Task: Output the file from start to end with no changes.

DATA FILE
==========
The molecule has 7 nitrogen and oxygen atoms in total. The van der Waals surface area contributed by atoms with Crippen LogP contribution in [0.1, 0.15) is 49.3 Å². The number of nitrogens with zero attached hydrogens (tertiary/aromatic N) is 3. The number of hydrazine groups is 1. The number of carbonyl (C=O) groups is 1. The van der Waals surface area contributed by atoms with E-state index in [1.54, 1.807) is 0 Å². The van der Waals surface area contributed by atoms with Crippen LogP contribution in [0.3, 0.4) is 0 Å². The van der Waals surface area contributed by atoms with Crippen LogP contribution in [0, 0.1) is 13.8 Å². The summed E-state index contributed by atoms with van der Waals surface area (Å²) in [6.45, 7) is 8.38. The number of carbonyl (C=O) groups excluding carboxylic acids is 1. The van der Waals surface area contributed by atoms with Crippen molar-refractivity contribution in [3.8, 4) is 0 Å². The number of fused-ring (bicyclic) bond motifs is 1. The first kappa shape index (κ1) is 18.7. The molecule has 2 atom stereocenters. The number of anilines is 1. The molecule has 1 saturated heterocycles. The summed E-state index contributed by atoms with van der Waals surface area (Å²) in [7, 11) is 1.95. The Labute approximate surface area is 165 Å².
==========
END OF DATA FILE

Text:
The molecule has 7 nitrogen and oxygen atoms in total. The van der Waals surface area contributed by atoms with Crippen LogP contribution in [0.1, 0.15) is 49.3 Å². The number of nitrogens with zero attached hydrogens (tertiary/aromatic N) is 3. The number of hydrazine groups is 1. The number of carbonyl (C=O) groups is 1. The van der Waals surface area contributed by atoms with E-state index in [1.54, 1.807) is 0 Å². The van der Waals surface area contributed by atoms with Crippen LogP contribution in [0.3, 0.4) is 0 Å². The van der Waals surface area contributed by atoms with Crippen LogP contribution in [0, 0.1) is 13.8 Å². The summed E-state index contributed by atoms with van der Waals surface area (Å²) in [6.45, 7) is 8.38. The number of carbonyl (C=O) groups excluding carboxylic acids is 1. The van der Waals surface area contributed by atoms with Crippen molar-refractivity contribution in [3.8, 4) is 0 Å². The number of fused-ring (bicyclic) bond motifs is 1. The first kappa shape index (κ1) is 18.7. The molecule has 2 atom stereocenters. The number of anilines is 1. The molecule has 1 saturated heterocycles. The summed E-state index contributed by atoms with van der Waals surface area (Å²) in [7, 11) is 1.95. The Labute approximate surface area is 165 Å².